An article in yesterday’s New York Times titled “US Pins Hope on Syrian Rebels with Loyalties All Over the Map” highlights the fact that President Obama’s recently declared strategy against the Islamic State depends on empowering Syrian rebels to take control once the Islamic State is driven out. This plan leaves the US “dependent on a diverse group riven by infighting, with no shared leadership and with hard-line Islamists as its most effective fighters,” the article observes, and proceeds to elaborate on the difficulties of working with the various groups and even knowing what their allegiances are.
The article concludes with a brief focus on one likely prospect:
Some rebels appear ready to join the fight against ISIS [Islamic State]. A video posted online this week showed Jamal Maarouf, a rebel commander in northern Syria, addressing a gathering of hundreds of fighters. “God willing, we will fight two states: the state of Bashar al-Assad, the unjust tyrant, and the state of Baghdadi, the aggressor tyrant,” he said, referring to the head of ISIS, Abu Bakr al-Baghdadi.
The only problem with this example of a possible US ally in the fight in Syria is that Maarouf has already stated that he has no problem with al Qaeda’s Syrian branch, the Al Nusrah Front, and has admitted to sharing weapons with it. And this example of cooperation between “moderate” and radical Islamist groups is not an isolated one; see Threat Matrix report, Desperately seeking moderate Syrian rebels.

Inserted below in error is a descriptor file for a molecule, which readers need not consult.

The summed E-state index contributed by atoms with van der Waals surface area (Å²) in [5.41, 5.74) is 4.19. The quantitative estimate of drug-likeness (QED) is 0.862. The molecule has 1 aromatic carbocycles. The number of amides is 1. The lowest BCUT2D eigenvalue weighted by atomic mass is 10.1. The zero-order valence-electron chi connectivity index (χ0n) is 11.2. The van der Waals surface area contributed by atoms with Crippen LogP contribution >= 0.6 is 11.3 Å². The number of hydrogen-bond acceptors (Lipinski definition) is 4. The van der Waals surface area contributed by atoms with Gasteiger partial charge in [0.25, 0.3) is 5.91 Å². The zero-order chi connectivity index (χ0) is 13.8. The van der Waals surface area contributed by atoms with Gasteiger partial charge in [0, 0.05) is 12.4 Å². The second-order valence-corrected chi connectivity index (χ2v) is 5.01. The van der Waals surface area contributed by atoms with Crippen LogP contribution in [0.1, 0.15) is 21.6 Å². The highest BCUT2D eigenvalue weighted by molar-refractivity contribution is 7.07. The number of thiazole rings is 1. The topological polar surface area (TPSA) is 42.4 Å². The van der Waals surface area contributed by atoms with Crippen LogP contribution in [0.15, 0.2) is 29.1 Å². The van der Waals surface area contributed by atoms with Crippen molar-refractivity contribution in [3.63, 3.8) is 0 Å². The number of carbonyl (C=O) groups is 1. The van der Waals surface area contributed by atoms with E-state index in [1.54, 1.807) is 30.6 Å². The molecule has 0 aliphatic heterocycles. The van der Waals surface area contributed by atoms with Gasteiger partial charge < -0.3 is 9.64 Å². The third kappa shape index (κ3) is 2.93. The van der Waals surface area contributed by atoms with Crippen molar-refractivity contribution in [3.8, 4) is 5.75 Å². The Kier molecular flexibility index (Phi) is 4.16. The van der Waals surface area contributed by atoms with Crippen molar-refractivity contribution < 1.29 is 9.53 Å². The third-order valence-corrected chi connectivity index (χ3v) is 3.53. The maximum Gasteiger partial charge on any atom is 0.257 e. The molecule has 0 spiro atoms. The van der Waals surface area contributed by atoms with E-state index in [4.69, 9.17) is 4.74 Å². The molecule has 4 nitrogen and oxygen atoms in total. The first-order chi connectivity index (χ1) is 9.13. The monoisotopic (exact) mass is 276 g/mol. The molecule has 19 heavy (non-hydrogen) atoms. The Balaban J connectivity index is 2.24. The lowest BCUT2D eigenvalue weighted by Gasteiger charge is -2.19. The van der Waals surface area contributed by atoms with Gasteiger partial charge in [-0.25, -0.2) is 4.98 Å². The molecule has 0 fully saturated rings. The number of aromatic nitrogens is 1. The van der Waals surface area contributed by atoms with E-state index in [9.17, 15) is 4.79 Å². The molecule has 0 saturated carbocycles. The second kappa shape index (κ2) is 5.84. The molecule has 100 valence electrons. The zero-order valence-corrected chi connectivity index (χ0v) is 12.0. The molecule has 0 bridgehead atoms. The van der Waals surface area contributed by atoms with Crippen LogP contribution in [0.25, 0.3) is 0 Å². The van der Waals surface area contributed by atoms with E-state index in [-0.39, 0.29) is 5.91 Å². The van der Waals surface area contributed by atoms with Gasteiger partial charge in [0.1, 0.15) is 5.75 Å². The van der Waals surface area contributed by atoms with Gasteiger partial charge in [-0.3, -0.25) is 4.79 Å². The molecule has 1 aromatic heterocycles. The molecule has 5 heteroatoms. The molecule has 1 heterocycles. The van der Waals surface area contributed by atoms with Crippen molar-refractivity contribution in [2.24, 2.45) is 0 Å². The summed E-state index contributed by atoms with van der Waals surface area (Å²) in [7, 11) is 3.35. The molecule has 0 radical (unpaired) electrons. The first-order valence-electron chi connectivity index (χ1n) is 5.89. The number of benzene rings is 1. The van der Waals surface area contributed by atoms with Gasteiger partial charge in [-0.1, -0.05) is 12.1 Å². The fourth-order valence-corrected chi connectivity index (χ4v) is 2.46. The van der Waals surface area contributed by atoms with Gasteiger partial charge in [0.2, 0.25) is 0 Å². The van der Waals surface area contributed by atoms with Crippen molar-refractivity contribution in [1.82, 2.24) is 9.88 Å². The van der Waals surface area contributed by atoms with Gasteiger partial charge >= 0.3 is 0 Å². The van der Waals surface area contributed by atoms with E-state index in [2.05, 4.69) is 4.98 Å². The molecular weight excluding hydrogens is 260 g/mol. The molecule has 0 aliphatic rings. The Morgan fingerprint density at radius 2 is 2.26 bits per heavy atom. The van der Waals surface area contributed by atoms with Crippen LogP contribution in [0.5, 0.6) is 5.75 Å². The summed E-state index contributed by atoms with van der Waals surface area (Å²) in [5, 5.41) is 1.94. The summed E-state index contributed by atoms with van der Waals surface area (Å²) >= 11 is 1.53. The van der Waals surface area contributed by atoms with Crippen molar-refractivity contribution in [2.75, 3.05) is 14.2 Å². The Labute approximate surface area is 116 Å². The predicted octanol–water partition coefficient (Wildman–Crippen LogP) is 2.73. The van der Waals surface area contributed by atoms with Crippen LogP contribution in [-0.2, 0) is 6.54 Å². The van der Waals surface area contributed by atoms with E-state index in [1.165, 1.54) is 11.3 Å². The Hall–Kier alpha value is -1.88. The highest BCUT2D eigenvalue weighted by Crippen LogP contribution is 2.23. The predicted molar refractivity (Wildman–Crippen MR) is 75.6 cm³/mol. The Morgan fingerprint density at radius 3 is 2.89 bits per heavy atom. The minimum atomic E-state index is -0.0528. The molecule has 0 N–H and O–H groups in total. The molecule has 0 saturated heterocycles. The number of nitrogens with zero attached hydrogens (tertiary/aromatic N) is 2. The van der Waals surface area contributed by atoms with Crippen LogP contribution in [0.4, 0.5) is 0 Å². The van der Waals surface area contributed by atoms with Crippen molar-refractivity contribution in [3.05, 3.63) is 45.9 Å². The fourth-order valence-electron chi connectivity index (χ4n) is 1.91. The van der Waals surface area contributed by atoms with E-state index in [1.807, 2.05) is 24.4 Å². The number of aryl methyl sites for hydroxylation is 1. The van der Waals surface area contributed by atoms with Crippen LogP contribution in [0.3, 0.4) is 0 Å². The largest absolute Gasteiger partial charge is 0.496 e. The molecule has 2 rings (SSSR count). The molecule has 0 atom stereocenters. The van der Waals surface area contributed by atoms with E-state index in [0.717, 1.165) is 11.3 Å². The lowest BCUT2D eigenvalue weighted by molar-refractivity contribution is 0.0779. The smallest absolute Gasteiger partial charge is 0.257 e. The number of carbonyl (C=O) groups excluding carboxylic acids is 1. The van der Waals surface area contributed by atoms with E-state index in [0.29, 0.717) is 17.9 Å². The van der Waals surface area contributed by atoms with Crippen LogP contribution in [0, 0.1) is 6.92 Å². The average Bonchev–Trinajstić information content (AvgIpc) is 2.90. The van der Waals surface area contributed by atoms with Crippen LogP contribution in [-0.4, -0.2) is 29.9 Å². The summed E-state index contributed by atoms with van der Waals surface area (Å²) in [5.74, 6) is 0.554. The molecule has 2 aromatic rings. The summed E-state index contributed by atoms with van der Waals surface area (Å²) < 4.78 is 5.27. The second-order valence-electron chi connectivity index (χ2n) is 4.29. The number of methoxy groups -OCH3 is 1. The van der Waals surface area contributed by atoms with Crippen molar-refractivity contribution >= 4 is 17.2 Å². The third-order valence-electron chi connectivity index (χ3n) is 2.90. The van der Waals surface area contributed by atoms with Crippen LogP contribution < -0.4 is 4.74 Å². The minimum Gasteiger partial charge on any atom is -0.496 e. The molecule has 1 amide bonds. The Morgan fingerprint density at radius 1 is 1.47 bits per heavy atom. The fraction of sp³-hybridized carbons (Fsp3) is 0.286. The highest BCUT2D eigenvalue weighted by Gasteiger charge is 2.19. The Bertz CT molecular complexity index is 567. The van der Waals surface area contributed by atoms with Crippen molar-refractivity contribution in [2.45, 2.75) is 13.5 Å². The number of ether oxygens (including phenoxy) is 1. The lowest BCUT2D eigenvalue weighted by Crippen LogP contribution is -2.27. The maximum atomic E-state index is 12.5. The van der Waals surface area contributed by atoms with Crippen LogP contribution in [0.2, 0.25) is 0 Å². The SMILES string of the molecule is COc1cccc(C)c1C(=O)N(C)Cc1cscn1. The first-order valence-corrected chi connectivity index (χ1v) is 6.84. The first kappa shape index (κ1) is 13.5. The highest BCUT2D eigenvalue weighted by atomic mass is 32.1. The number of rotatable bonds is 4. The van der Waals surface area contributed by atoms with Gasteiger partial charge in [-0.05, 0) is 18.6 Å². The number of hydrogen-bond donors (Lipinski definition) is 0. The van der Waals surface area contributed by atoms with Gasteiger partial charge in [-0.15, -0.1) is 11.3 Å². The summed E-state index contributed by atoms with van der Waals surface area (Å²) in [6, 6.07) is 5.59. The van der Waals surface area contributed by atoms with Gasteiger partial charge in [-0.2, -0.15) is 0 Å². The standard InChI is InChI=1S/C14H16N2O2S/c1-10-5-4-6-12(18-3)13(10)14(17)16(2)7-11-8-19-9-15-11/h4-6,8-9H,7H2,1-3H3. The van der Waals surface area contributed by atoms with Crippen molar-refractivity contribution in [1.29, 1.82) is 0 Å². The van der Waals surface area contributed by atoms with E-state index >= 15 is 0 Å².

As we pointed out here at Threat Matrix back in April, Maarouf told an interviewer from The Independent:
“It’s clear that I’m not fighting against al-Qa’ida. This is a problem outside of Syria’s border, so it’s not our problem. I don’t have a problem with anyone who fights against the regime inside Syria.” Maarouf admits to fighting alongside Jabhat al-Nusra – one example being the offensive against Isis, whose brutal tactics were deemed too violent even for al-Qa’ida leader Ayman al-Zawahiri.
While Maarouf maintains that their military supplies are too few to share, he cites the battle of Yabroud, against the regime, as an example of how his group shared weapons with Jabhat al-Nusra.
“If the people who support us tell us to send weapons to another group, we send them. They asked us a month ago to send weapons to Yabroud so we sent a lot of weapons there. When they asked us to do this, we do it.”
The cooperation between Maarouf’s Syrian Revolutionaries Front and powerful Islamist jihadist groups such as Al Nusrah and the Islamic Front is ongoing. In recent weeks, the Syrian Revolutionaries Front fought alongside Al Nusrah and the Islamic Front in the takeover of the Quneitra crossing into the Israel-occupied Golan Heights. During the takeover, 45 Fijian UN peacekeepers were abducted by Al Nusrah. A video posted by the Syrian Revolutionaries Front shows its fighters manning the crossing, according to The Line of Steel:
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